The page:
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Ninepins by Rosy Thornton

Ninepins (edition 2012)

by Rosy Thornton

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286389,858 (3.86)None
Authors:Rosy Thornton
Info:Sandstone Press Ltd (2012), Paperback, 320 pages
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Ninepins by Rosy Thornton



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Laura lives with her 11 year old daughter Beth in a remote home in the fens. She lets out the pump house in her grounds to a new tenant, Willow, a 17 year old in care.

I don't know if I just wasn't in the mood, but everything was just so miserable. Willow's story was tragic. Beth treated Laura like dirt and seemed rather "mature" for an 11 year old. I skimmed most of it as it began to read like social issues dressed up with a bit of a storyline. ( )
  pgchuis | Feb 1, 2016 |
‘Ninepins’ is the name of an old house in the Cambridgeshire fens. It’s near a dyke, and has a pump-house which works as a guest flat, and has been let out to a series of students. We meet Laura, the owner, as she hurries home from work to meet a new potential tenant: 17-year-old Willow; she's there with her social worker Vince.

Despite initial reservations, Laura decides to accept Willow. Laura has an eleven-year-old daughter, Beth, and is amicably divorced from Beth’s father who has a new family and pops in and out of their lives through the book. Laura lives in reasonable comfort, but evidently needs the money from a lodger, and the extra bonus from social services is useful....

The blurb describes this as having the tension of a thriller, but (thankfully) I didn’t feel that way at all. It’s more of a character-based domestic book; much revolves around the kitchen and Laura’s need to look after her daughter and, gradually, Willow too. Laura is caring and kind, but a bit too pushy at times; I wanted to nudge her arm sometimes, to tell her to listen more to Beth’s point of view. It’s a sign of a highly believable character.

Rosy Thornton writes very well; some of the descriptions left me a bit cold, but then I’m not a visual person. I was none the wiser as to what dykes or fens looked like even after finishing the book, but it didn’t particularly matter. I could vaguely imagine the pump house and the kitchen; I suspect a good picture was painted, however, for those who are more drawn to sensory detail.

It took me a while to get into the story, and nearly ten days to finish it; but all in all, I enjoyed this book very much.
( )
  SueinCyprus | Jan 26, 2016 |
If characters were perfect, there wouldn’t be much material for a book. On the other hand, one can’t make them too obnoxious, or readers wouldn’t want to hang out with them for the length of the story. In Ninepins, Rosy Thornton had me right at the brink of “too irritating” with her primary protagonist, Laura.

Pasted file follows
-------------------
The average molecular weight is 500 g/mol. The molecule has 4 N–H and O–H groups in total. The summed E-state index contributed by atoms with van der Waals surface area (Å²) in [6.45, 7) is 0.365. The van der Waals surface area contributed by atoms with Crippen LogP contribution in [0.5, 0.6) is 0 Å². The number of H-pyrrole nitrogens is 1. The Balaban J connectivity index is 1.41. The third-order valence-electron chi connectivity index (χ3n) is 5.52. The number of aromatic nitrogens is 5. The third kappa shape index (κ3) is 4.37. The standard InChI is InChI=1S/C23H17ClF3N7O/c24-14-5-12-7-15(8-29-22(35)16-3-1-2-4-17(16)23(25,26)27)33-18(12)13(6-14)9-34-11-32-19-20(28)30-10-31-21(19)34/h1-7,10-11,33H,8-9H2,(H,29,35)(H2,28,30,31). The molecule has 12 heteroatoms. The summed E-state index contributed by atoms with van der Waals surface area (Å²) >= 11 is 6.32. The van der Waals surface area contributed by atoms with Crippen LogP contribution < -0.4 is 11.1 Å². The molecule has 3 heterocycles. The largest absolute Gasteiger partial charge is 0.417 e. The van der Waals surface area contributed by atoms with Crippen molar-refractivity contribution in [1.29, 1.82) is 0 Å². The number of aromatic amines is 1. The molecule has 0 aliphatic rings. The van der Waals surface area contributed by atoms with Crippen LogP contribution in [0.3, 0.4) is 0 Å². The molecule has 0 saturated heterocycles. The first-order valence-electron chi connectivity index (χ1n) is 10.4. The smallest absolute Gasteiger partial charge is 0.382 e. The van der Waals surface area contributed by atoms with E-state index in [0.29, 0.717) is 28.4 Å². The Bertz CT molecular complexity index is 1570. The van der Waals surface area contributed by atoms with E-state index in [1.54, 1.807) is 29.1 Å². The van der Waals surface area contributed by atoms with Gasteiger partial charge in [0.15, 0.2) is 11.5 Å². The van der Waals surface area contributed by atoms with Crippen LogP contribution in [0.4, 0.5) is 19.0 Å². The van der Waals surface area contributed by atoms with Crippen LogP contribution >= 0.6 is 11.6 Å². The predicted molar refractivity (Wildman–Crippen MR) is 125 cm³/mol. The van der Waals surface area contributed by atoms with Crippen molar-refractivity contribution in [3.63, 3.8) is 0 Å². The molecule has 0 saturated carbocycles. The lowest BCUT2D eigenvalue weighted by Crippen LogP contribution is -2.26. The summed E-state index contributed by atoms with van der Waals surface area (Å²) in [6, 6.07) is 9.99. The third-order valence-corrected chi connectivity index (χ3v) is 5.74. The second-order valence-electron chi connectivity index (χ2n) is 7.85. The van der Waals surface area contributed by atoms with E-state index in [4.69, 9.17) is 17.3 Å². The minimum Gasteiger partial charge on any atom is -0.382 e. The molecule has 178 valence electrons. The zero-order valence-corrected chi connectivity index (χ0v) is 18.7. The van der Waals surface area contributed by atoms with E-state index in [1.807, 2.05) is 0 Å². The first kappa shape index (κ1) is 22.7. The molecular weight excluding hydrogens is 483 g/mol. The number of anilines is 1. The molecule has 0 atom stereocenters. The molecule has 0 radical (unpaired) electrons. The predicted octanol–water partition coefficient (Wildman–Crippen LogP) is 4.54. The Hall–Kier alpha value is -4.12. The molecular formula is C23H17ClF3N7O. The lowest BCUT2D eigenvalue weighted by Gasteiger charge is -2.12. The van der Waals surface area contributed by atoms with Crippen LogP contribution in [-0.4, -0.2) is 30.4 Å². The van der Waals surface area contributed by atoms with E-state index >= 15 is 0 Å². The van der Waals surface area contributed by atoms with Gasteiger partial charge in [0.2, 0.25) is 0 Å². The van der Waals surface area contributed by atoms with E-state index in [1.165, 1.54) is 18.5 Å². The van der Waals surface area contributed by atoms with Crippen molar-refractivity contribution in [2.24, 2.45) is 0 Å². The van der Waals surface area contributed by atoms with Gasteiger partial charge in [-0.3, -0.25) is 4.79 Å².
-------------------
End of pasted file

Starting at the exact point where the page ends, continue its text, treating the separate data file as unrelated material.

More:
Laura, a divorced mom with primary custody of her daughter Beth, who has just turned twelve, has never heard of the notion that mothers may, in fact, discipline their daughters. Beth is going through rough times – not only because she wants so much to be “normal” and fit in, but because she is hanging out in school with a very bad group of girls who have somehow convinced her they are desirably cool. Beth starts getting into a great deal of trouble, including smoking although she has asthma, skipping choir practice and letting down the whole group, shoplifting, yelling at her mother and other adults to “shut up!” and at one point, even shouting at her mother that she was “a miserable, controlling old cow.” No matter: Laura doesn’t say a word, nor does she deny Beth anything she wants. There is no docking of allowance, no abrogation of privileges, not even a lecture. It drove me crazy!

Still, I liked Laura (aside from her methods of parenting), and wanted to see how it would all come out (and, especially, if she would acquire some backbone).

Overly kind-hearted in addition to being a pushover, Laura rents out a room at her homestead (called “Ninepins”) to a troubled 17-year-old, Willow, who was suspected of arson, and whose mentally ill mother, Marianne, has been deemed unable to care for her. Laura also becomes friends with Willow’s social worker, Vince.

As all of them get to know one another, even Willow notices how reluctant Laura is to “parent” Beth: "She [Laura] was always the one to appease and ingratiate; Willow has seen it over and over. It was pathetic, really, creeping around her kid, trying to please her all the time, as if Beth were the mother and Laura the child.”

And although Willow eventually gets close to Beth, she looks down on her outrageous provocations of Laura:

"Whining, crying – as if she had anything to complain about. Princess Beth with her perfect life, who had everything and took it all for granted; stupid, thoughtless Beth who had it all but was determined to wreck it, to chuck it all away. She would ruin everything, and not only for herself.”

The five main characters – Laura, Beth, Willow, Vince, and Willow’s mother Marianne – do a long slow minuet from being strangers or estranged to learning about each others’ pasts and starting to think in terms of each others’ futures. But with two troubled teens, one psychotic mother, one inadequate mother, and one lonely social worker, the road is difficult and even dangerous.

Evaluation: Rosy Thornton is a skillful portrayer of family dynamics, but her stories move along at a languid pace. This characteristic is something many readers appreciate. I, being both a Type A personality and a Type A reader, am more inclined not to be the best audience for this type of writing. But I don’t mean at all to disparage the book. It’s a good character study and a good exploration of the pressures of parenting. It's just not necessarily a good fit for my own predilections as a reader. ( )
  nbmars | Oct 15, 2012 |